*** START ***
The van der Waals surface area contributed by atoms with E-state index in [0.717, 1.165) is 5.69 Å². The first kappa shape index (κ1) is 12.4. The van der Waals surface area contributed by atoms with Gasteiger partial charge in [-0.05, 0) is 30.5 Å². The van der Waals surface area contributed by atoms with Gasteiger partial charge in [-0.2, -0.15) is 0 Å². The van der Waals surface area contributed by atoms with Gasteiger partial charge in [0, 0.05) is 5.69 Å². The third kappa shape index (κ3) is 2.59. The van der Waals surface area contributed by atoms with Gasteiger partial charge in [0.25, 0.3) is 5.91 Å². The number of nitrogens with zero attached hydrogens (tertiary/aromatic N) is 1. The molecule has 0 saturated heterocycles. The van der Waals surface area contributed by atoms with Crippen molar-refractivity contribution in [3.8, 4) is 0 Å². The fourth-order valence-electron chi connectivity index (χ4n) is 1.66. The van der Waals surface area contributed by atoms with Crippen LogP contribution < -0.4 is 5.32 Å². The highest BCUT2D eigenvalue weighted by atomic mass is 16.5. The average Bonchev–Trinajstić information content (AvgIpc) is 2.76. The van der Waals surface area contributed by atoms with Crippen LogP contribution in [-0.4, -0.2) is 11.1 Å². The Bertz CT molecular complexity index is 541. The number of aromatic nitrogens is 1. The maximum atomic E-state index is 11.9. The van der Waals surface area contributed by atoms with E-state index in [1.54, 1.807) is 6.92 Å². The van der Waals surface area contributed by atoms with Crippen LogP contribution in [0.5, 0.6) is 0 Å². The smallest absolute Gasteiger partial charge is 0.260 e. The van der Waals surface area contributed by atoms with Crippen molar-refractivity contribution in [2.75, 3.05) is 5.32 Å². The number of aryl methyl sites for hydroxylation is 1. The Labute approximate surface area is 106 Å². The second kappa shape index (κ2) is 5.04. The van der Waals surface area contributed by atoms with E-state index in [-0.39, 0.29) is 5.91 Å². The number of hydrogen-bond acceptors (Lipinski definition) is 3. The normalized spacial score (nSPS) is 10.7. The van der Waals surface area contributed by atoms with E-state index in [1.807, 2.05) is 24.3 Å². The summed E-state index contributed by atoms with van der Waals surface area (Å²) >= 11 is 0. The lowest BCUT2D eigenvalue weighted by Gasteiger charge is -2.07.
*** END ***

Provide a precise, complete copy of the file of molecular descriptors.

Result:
The van der Waals surface area contributed by atoms with E-state index in [0.717, 1.165) is 5.69 Å². The first kappa shape index (κ1) is 12.4. The van der Waals surface area contributed by atoms with Gasteiger partial charge in [-0.05, 0) is 30.5 Å². The van der Waals surface area contributed by atoms with Gasteiger partial charge in [-0.2, -0.15) is 0 Å². The van der Waals surface area contributed by atoms with Gasteiger partial charge in [0, 0.05) is 5.69 Å². The third kappa shape index (κ3) is 2.59. The van der Waals surface area contributed by atoms with Gasteiger partial charge in [0.25, 0.3) is 5.91 Å². The number of nitrogens with zero attached hydrogens (tertiary/aromatic N) is 1. The molecule has 0 saturated heterocycles. The van der Waals surface area contributed by atoms with Crippen molar-refractivity contribution in [3.8, 4) is 0 Å². The fourth-order valence-electron chi connectivity index (χ4n) is 1.66. The van der Waals surface area contributed by atoms with Crippen LogP contribution < -0.4 is 5.32 Å². The highest BCUT2D eigenvalue weighted by atomic mass is 16.5. The average Bonchev–Trinajstić information content (AvgIpc) is 2.76. The van der Waals surface area contributed by atoms with Crippen LogP contribution in [-0.4, -0.2) is 11.1 Å². The Bertz CT molecular complexity index is 541. The number of aromatic nitrogens is 1. The maximum atomic E-state index is 11.9. The van der Waals surface area contributed by atoms with E-state index in [1.54, 1.807) is 6.92 Å². The van der Waals surface area contributed by atoms with Crippen LogP contribution in [0.5, 0.6) is 0 Å². The smallest absolute Gasteiger partial charge is 0.260 e. The van der Waals surface area contributed by atoms with Crippen molar-refractivity contribution in [2.75, 3.05) is 5.32 Å². The number of aryl methyl sites for hydroxylation is 1. The Labute approximate surface area is 106 Å². The second kappa shape index (κ2) is 5.04. The van der Waals surface area contributed by atoms with E-state index in [-0.39, 0.29) is 5.91 Å². The number of hydrogen-bond acceptors (Lipinski definition) is 3. The normalized spacial score (nSPS) is 10.7. The van der Waals surface area contributed by atoms with E-state index in [1.807, 2.05) is 24.3 Å². The summed E-state index contributed by atoms with van der Waals surface area (Å²) >= 11 is 0. The lowest BCUT2D eigenvalue weighted by Gasteiger charge is -2.07.